Europeans are in a state of shock today, mourning the death of David Maria Sassoli, ‘the good president’.
A picture circulated on social media this morning shows a thirty-two-year-old Sassoli with a hammer and a pickaxe trying to knock down a small portion of the Berlin wall.
European Commission President Ursula von der Leyen wanted to remind everyone how David Sassoli was among those young Europeans who came to Berlin in 1989 when the Wall came down.
Speaking of that event, Sassoli said in 2019 that he remembered well “the irrepressible happiness, the hugs, the tears,” but also the “deep-seated awareness in all of us that we were living in a unique and unrepeatable moment in history”.
It is not surprising knowing that a true European and fervent federalist – as recalled by EURACTIV.it editor Roberto Castaldi in his opinion piece – was among those who bore witness to such an historic moment that helped to build a good thing by symbolically destroying a bad one.
This picture may seem so distant from the amicable and peaceful figure of Sassoli, the Parliament president, but ask anyone who has been in contact with him, and they will probably say they were impressed by his kind manners. He was often described as a gentleman – in terms of goodness and generosity toward others.
This morning, many people conveyed their condolences, most of them not just words of courtesy and circumstance.
This grief is genuine, as it has been noted: before being a politician, good or bad, he was first and foremost regarded as a decent man.
His kindness and purity of spirit were a product of his good nature. In this sense, he is reminiscent of Pope John XXIII, who has also been affectionately referred to as ‘il Papa Buono’, the Good Pope.
Recently, he had become particularly concerned about new walls that have been built in Europe.
“In some cases, our borders have become lines between right and wrong, between human and inhumane. These walls block people who are seeking shelter from the cold, from hunger, war and poverty,” he said in his last message wishing a merry Christmas to all EU citizens.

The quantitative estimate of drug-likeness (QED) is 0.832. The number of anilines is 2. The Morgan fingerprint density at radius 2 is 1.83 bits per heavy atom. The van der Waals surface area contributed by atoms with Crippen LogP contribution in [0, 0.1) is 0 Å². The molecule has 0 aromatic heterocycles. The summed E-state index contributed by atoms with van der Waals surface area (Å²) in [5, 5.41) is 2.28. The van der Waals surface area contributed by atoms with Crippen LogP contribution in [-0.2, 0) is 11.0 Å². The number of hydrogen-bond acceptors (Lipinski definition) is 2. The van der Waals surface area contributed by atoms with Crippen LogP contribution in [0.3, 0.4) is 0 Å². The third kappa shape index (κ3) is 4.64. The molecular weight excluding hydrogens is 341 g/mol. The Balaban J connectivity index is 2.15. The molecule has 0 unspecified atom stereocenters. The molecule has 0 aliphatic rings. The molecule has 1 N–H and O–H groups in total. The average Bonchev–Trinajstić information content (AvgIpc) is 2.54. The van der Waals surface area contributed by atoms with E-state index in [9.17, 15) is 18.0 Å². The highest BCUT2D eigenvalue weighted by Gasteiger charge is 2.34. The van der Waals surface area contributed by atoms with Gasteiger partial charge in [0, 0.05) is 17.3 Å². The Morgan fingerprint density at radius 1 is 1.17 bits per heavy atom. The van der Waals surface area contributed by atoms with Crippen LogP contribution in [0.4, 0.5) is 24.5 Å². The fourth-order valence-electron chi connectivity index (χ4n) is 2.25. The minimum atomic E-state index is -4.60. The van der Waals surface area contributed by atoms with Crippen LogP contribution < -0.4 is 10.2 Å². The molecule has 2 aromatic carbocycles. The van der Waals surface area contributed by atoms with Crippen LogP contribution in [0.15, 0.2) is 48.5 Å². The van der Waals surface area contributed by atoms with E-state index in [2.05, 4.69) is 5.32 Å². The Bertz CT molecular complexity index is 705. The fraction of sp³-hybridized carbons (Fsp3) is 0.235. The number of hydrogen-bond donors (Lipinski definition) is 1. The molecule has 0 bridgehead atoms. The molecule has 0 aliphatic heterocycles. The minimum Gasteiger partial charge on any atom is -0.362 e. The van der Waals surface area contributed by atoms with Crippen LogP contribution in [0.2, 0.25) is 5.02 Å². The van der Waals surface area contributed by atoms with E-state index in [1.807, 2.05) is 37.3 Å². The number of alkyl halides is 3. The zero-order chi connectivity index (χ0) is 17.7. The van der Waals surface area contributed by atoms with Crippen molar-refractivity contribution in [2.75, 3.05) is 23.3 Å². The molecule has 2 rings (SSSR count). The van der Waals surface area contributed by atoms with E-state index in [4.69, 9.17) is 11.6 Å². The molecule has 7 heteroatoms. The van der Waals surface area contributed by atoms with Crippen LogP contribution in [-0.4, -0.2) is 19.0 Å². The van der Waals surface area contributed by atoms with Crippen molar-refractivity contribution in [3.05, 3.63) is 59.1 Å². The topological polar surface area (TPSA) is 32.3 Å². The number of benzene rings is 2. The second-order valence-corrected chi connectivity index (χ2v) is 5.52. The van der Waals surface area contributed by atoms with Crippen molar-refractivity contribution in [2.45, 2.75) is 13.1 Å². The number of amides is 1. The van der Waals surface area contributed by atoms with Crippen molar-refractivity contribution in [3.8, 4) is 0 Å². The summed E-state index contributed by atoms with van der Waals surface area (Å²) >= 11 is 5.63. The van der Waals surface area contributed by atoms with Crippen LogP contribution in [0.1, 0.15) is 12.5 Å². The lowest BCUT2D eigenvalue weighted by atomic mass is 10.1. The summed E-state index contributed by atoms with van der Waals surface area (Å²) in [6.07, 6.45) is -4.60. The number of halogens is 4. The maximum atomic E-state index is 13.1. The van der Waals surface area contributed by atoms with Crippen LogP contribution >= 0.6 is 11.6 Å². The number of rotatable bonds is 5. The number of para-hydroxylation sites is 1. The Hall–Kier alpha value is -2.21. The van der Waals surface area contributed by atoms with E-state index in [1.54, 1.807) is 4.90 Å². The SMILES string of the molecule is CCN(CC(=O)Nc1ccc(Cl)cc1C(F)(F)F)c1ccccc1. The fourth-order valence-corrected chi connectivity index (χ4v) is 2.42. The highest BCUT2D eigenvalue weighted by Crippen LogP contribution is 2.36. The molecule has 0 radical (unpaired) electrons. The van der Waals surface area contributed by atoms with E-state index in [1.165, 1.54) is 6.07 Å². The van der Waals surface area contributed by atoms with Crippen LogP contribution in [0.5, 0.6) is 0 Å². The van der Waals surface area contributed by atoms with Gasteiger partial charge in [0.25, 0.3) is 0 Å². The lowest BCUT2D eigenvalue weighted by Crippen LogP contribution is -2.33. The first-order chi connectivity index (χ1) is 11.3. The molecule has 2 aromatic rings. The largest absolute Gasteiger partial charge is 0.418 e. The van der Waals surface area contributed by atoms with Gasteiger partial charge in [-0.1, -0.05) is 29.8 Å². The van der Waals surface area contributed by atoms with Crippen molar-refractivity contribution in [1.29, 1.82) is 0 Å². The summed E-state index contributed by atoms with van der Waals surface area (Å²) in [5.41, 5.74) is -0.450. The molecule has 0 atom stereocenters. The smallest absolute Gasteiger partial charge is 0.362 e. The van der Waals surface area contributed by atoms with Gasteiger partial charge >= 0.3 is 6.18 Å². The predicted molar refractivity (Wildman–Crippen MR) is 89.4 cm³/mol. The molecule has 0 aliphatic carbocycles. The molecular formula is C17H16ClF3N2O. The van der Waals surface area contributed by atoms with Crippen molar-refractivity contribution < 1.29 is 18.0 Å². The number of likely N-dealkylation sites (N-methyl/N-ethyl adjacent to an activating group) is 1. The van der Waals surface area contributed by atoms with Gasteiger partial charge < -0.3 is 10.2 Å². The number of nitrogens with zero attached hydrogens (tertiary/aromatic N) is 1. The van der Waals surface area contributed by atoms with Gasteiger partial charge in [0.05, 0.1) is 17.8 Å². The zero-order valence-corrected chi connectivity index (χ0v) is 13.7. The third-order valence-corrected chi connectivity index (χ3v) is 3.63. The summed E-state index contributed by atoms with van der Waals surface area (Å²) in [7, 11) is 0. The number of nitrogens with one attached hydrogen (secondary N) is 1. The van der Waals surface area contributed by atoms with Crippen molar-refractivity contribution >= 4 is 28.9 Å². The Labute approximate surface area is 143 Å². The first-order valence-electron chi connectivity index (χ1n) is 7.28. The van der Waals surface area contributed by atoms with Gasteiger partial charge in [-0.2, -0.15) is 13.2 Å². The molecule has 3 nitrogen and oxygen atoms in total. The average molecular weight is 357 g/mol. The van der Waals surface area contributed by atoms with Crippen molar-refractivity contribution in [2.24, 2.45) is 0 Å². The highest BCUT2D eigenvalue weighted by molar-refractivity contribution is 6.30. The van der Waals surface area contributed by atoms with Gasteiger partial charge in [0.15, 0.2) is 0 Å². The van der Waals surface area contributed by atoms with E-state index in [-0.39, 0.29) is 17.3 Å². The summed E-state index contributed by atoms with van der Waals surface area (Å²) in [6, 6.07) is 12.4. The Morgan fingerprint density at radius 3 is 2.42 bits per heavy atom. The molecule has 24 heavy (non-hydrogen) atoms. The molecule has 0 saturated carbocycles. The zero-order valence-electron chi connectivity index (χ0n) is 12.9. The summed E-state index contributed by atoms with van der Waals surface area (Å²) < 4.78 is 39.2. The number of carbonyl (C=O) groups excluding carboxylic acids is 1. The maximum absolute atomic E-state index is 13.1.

And he actually moved from words to deeds, as he decided to open the doors of the European Parliament building to house 100 homeless women who had been victims of domestic abuse and were affected by COVID restrictions in 2020.
“Christmas is the time when hope is born, and we can be that hope when we don’t ignore those in need. When we don’t build walls on our borders, when we fight all forms of injustice,” he said in his last message.
But one thing that truly stands out in his career as a journalist and a politician is some immunity to the temptations of power, as, throughout his life, he reached top posts in both fields.
In Italy, he was not just a journalist: he was the anchor of the evening newscast for the national broadcaster, the familiar face that many people – including me – had dinner with every night.
Still, he remained humble and friendly, with no trace of arrogance even when he became president of a top EU institution.
This lack of pomposity contributed to a likeable personality, while his indifference to power made him a truly free man – a rare quality these days.
“Our challenge is to build a new world that respects people and nature and believes in a new economy based not just on profits for a few but on well-being for all,” he said in his last message – one of the most progressive things a politician can say.
He would have finished his term next week and would have lived a life as president Emeritus, sharing his passion, his joie de vivre, and goodness with everyone.
All of this, and the man himself, will be sorely missed.
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With David Sassoli, we have lost a great president of the European Parliament and a personality who is part of the Italian pro-European tradition, writes Roberto Castaldi.
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- Justice Commissioner Didier Reynders participates via videoconference in a colloquium organised in the context of the French Presidency.
Views are the author’s.
[Edited by Alice Taylor /Zoran Radosavljevic]